2. | Color Mapping (Vray) (“Color mapping has the task of re-mapping the image values to be suitable for display purposes.”quote from v-ray Help spot3d.com*). This is so important, you can set everything to default in color mapping and you are done, since it’s gonna change only the very bright area and make it less bright by clamping the colors so that they don’t exceed over-bright Values like “ 1 ” the case for an (Exponential type) etc…now what you don’t want is the tone mapping to decide which information you’re not going to need, don’t worry about that for now as this will be explained in the linear setup video guide. I know you are wondering right now, about those Errors, so here we go,
a. | Blown-out highlights ( Clipping while rendering and while compositing ) b. | Dark scenes ( Very Dark ) c. | Unrealistic Motion Blur There is many other errors but those are the ones you get right away.
What is Floating Point “Linear”?
Working in Floating Point gives us the ability to store a wide range of values, which means that we can work much more—accurately when we perform Color operations, In this goes for both, while your doing calculation in a 3d software (3ds Max, Maya, Cinema4d, Blender)and on a compositing processor (After effects, Nuke, Fusion…)
As you can see in the two examples above, “gradient Linear” has much more value, the range is almost lossless which means much more flexibility in post processing, as in, “gradient Non-Linear ” the black color jumps so quickly to the white color, which gives us very small range of information to work with in post and that is the difference between working in linear form versus non-linear. When I first saw the gradient I had no idea what it was about, so I want you to get it as it’s important, I prepared this example for you and pardon my creativity!
have a look at the following example to further understand this approach,
In the Result Num.03 Above, You can see After only one Operation The image is almost completely damaged, The Details disappeared as well, on the other hand, Result Num.02, The Image seem to work just fine. Or, to be more accurate — we still can see those beautiful Highlights on the Sky and mountains (We can Even go back to the some exposure that we had in the original Footage). When I figured out what I was missing! Celebrated that Day, True Story.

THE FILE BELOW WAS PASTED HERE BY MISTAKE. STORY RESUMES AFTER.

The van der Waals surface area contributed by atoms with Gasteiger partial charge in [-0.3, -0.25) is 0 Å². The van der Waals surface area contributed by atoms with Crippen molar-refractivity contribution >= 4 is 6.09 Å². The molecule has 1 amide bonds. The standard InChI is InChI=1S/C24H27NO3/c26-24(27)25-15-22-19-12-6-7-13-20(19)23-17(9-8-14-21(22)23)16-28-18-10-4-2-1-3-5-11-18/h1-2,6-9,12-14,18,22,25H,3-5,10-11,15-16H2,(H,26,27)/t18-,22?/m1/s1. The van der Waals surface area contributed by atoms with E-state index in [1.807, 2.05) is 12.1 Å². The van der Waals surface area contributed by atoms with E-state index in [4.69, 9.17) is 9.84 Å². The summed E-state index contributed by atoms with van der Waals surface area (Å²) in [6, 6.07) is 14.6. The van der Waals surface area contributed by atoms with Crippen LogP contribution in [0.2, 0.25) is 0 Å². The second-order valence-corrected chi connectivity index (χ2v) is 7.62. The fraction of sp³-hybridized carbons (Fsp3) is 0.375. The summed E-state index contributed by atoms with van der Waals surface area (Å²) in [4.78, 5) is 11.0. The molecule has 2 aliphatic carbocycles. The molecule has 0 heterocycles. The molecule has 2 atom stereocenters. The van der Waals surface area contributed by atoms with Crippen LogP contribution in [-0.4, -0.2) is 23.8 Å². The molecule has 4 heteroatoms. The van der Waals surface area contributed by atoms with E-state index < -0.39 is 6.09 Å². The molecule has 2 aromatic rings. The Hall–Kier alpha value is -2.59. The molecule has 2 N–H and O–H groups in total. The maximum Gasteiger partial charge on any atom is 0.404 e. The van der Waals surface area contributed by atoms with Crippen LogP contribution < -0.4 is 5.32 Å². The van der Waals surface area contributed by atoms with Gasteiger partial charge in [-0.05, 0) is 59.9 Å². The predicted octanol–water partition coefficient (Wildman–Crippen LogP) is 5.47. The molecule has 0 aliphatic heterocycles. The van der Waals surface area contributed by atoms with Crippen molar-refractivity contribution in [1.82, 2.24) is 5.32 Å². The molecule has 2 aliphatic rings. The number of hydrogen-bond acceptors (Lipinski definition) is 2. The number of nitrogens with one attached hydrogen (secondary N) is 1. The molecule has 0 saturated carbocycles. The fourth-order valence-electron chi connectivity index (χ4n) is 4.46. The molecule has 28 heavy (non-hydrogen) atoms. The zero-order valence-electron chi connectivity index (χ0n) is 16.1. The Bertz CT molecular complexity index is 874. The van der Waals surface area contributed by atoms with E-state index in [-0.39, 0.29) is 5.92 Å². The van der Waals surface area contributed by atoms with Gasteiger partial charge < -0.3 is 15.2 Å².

Working in Floating point, Is it Important?
For me absolutely. But – It Depends on what your Goal is, you want some quick results and don’t care about Post, later on, then Exporting jpg From your host package is just fine! but you still working in a linear manner while rendering, just Beware — Post processing has to be done While it’s on the Frame Buffer ( Full Float ) then Export 8 bits. If you want to get full Control over your Render after processing the calculation and Preserve The Processed Float Data from your camera ( Vray ) for later use, Then my friend, > Export EXR files > “Untouched Lossless Raw” .
Things I don’t like About Linear Workflow?
Large Files. The thing that bothers me the most working with EXR is that it’s sizy! but hey, storage is cheap. This is so important, working in full float will eat lots of your storage capacity ( becomes heavy sometimes ), I remember we had 60 gigs of float data only for a 2 minutes animation for a project I’ve worked on, You don’t want to run out of space so consider getting enough memory. Power. Working in Floating point will definitely need a powerful computer, Especially when you have sequences and multiple channels, a good decent computer is highly needed. ” but that doesn’t mean you can’t use what you have already, it just might. or, might not give you real-time feedback depending on your hardware setup.
To sum up, Keep in Mind Compositing ( Which is the Core Technique Used here At CGalter ) Should only be done in a Full Float Linear Space, Last but not Least As Visualizers, Always Refer to Photography while producing 3d Visualization. Take your time to digest this process in your mind, it’s ok it takes time.
PS : Everything here is my personal two cents on this Subject, This is something that worked for me 100%, Hopefully, it will work for you as well.
WHAT IS NEXT? How to set up a Correct Linear Pipeline? You’re going to learn how to setup 3ds max, Vray, and nuke. ( Gamma Setup – 3ds max and Vray ). USEFUL LINKS AND RESOURCES
- Master Zap. Learned a lot From zap, he is my go-to when it comes to this subject! Check out his blog he got some inter-a-sting posts! Thank you Zap.
- Ruffstuffcg. Linear Workflow with V-Ray in 3ds max.
- Bit-depth. This is a video about codecs, but it goes into Bit-depth as well in a very simple way.
- Bit-depth. Bit-depth Terminology and concept.
- Raw Files. Raw From a photography perspective.
- Wikipedia. Gamma correction, this is for people who wants to geek out!
- Seazo. This article from the awesome Seazo explains Gamma with great examples.
- Cambridge In Colour. This is my reference for Gamma Correction when I feel lost!
- Gamma FAQ. If you really want to go deep about gamma!